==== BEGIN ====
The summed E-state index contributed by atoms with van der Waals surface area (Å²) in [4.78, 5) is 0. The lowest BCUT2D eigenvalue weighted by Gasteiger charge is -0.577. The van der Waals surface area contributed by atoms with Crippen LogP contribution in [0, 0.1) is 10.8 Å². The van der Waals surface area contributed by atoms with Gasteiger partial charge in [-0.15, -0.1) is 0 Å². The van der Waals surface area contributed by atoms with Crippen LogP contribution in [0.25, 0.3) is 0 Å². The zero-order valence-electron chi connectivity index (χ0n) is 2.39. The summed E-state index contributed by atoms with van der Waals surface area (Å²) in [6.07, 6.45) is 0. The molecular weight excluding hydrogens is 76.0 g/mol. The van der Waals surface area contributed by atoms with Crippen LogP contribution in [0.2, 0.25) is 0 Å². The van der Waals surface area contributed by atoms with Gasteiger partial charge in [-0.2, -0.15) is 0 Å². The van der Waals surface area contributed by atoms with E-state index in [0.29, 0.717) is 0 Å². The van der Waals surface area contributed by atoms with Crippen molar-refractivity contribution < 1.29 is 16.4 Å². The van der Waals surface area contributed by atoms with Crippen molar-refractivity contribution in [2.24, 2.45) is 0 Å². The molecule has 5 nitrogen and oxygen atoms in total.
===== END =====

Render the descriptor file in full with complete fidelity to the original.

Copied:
The summed E-state index contributed by atoms with van der Waals surface area (Å²) in [4.78, 5) is 0. The lowest BCUT2D eigenvalue weighted by Gasteiger charge is -0.577. The van der Waals surface area contributed by atoms with Crippen LogP contribution in [0, 0.1) is 10.8 Å². The van der Waals surface area contributed by atoms with Gasteiger partial charge in [-0.15, -0.1) is 0 Å². The van der Waals surface area contributed by atoms with Crippen LogP contribution in [0.25, 0.3) is 0 Å². The zero-order valence-electron chi connectivity index (χ0n) is 2.39. The summed E-state index contributed by atoms with van der Waals surface area (Å²) in [6.07, 6.45) is 0. The molecular weight excluding hydrogens is 76.0 g/mol. The van der Waals surface area contributed by atoms with Crippen LogP contribution in [0.2, 0.25) is 0 Å². The van der Waals surface area contributed by atoms with Gasteiger partial charge in [-0.2, -0.15) is 0 Å². The van der Waals surface area contributed by atoms with E-state index in [0.29, 0.717) is 0 Å². The van der Waals surface area contributed by atoms with Crippen molar-refractivity contribution < 1.29 is 16.4 Å². The van der Waals surface area contributed by atoms with Crippen molar-refractivity contribution in [2.24, 2.45) is 0 Å². The molecule has 5 nitrogen and oxygen atoms in total.